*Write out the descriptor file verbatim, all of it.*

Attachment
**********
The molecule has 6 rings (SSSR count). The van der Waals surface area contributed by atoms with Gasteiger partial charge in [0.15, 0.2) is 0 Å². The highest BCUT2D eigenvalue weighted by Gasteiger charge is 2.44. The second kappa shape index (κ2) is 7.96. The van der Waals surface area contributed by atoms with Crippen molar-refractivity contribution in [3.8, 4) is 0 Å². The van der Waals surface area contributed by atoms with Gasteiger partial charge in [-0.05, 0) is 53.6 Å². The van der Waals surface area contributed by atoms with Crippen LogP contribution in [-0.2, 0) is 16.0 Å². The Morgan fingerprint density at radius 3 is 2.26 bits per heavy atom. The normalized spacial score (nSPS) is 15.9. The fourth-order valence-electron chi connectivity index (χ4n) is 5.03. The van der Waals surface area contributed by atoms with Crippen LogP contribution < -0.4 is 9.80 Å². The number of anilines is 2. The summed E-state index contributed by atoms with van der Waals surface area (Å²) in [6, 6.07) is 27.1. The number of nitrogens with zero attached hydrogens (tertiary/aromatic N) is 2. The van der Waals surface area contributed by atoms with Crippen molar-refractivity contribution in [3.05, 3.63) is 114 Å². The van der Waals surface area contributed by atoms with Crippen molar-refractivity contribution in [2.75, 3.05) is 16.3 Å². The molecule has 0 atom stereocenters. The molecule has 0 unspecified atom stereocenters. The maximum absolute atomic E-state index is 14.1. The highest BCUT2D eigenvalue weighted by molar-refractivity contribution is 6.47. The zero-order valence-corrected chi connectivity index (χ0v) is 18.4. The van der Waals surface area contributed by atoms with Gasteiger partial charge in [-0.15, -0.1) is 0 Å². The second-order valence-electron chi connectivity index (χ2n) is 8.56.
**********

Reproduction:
The molecule has 6 rings (SSSR count). The van der Waals surface area contributed by atoms with Gasteiger partial charge in [0.15, 0.2) is 0 Å². The highest BCUT2D eigenvalue weighted by Gasteiger charge is 2.44. The second kappa shape index (κ2) is 7.96. The van der Waals surface area contributed by atoms with Crippen molar-refractivity contribution in [3.8, 4) is 0 Å². The van der Waals surface area contributed by atoms with Gasteiger partial charge in [-0.05, 0) is 53.6 Å². The van der Waals surface area contributed by atoms with Crippen LogP contribution in [-0.2, 0) is 16.0 Å². The Morgan fingerprint density at radius 3 is 2.26 bits per heavy atom. The normalized spacial score (nSPS) is 15.9. The fourth-order valence-electron chi connectivity index (χ4n) is 5.03. The van der Waals surface area contributed by atoms with Crippen LogP contribution < -0.4 is 9.80 Å². The number of anilines is 2. The summed E-state index contributed by atoms with van der Waals surface area (Å²) in [6, 6.07) is 27.1. The number of nitrogens with zero attached hydrogens (tertiary/aromatic N) is 2. The van der Waals surface area contributed by atoms with Crippen molar-refractivity contribution in [3.05, 3.63) is 114 Å². The van der Waals surface area contributed by atoms with Crippen molar-refractivity contribution in [2.75, 3.05) is 16.3 Å². The molecule has 0 atom stereocenters. The molecule has 0 unspecified atom stereocenters. The maximum absolute atomic E-state index is 14.1. The highest BCUT2D eigenvalue weighted by molar-refractivity contribution is 6.47. The zero-order valence-corrected chi connectivity index (χ0v) is 18.4. The van der Waals surface area contributed by atoms with Gasteiger partial charge in [-0.15, -0.1) is 0 Å². The second-order valence-electron chi connectivity index (χ2n) is 8.56.